AJA Corvid 44 I/O Cards Helps Carrot Broadcast With Real-Time 4K Graphics
Carrot Broadcast launched in 2018 with a mission to create a multifaceted solution to simplify real-time graphics creation and delivery. Drawing on more than 15 years of experience in television graphic design, the Carrot team, based near Moscow, carried out that vision by developing a robust real-time graphics tool that is used to deliver augmented reality graphics and virtual sets in news broadcasts across Russia, including for VGTRK, RT, and NTV; e-sports; live streams; and special events. To provide its customers with flexible, low-latency I/O at 4K resolution, Carrot incorporated AJA’s multiformat Corvid 44 PCIe card into the solution, which also powers graphics for content developed by Carrot’s production arm.
“Fast, simple and high quality is the motto for everything we do, and our solution lives up to this promise, making it easier to create and get great looking graphics to air,” shares Konstantin Ganzhela, Carrot Broadcast Creative Director. “It minimizes latency by using the ping-pong method and combining tracking data with a video image when there’s a vertical synchro-impulse. Coupled with AJA’s Corvid technology, which allows our software to work in 4K resolution, this functionality ensures a high resolution, low-latency final output, which is crucial to live broadcasts and viewer engagement.”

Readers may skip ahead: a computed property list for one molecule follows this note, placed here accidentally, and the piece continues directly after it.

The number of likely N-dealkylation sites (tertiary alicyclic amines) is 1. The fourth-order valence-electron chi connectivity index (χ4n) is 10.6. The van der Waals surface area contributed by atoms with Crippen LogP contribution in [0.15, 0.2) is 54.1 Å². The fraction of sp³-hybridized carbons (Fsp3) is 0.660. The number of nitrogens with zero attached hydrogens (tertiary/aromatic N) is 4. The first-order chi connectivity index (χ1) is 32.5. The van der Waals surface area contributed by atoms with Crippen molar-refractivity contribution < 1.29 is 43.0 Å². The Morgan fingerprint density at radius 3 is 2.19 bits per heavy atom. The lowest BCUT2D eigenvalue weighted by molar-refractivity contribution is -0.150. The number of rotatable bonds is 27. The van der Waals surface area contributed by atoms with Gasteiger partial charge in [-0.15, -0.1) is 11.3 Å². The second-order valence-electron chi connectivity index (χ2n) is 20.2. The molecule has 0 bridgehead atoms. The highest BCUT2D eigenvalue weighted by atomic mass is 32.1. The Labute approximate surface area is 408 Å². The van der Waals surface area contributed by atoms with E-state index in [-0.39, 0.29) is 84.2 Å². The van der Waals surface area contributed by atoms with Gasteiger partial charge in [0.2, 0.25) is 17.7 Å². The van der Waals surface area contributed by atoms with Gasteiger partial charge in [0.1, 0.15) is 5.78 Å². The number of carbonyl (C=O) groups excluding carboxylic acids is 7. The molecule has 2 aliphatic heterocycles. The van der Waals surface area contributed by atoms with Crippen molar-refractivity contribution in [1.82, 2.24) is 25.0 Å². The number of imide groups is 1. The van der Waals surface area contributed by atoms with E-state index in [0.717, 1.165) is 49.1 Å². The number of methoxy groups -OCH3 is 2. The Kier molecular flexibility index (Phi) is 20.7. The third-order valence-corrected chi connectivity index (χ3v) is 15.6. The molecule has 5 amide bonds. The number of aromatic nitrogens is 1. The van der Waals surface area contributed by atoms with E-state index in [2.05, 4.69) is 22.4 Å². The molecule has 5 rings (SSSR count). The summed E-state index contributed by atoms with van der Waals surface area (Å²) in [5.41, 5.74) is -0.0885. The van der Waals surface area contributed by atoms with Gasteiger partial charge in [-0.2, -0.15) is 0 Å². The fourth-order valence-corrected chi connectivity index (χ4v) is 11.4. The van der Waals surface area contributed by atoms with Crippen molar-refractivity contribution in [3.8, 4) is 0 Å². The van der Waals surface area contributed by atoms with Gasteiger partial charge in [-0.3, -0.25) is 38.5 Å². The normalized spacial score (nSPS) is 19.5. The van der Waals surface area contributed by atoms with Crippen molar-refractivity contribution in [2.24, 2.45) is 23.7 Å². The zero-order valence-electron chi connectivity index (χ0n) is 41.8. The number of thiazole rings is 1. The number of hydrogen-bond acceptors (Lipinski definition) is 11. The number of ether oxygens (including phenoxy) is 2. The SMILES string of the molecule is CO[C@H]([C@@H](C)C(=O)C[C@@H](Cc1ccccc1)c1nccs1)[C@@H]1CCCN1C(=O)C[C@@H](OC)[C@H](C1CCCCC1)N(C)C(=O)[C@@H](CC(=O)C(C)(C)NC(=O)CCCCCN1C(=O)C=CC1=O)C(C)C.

Delivering augmented reality graphics and virtual sets live can be a complex task, and is often further complicated by the ecosystem between the content designer, technical operator, and production team, with each focused on their own respective tasks. Carrot’s solution streamlines this process, allowing designers to continue working in a familiar environment, whether Adobe After Effects, Maxon Cinema 4D, or Unreal Engine. Once complete, the designer exports templates and virtual sets directly into the Carrot Engine via a plug-in. Then, any editorial staff are able to play with templates, or run events and scripts during the broadcast. Technical operators are able to use Carrot’s tracking server and RTC server to monitor system activity and ensure all pieces are working together properly.
Behind the scenes, Carrot Software drives the solution, and at its core is the Carrot Engine, a proprietary real-time graphics engine that allows users to work with templates exported from Adobe After Effects, and exchange commands and textures created in Epic Games’ Unreal Engine from one playlist. AJA Corvid 44 cards facilitate video capture for the loop-throw and fill/key video signal. The system also includes a real-time keyer; a tracking server that integrates with industry-standard protocols, including those of Stype, Mo-Sys, Trackmen, and Free-D; an RTC server supporting cross-device and OS streaming; and server storage.
“Our programmers instantly fell in love with the Corvid SDK, and our customers have come to appreciate the low latency, high-resolution feed that the card provides,” concludes Ganzhela. “We’ve been so impressed by the performance of the Corvid 44 cards, that we’re looking at how we might implement Corvid 44-12G cards in future setups and look forward to seeing what they can do.”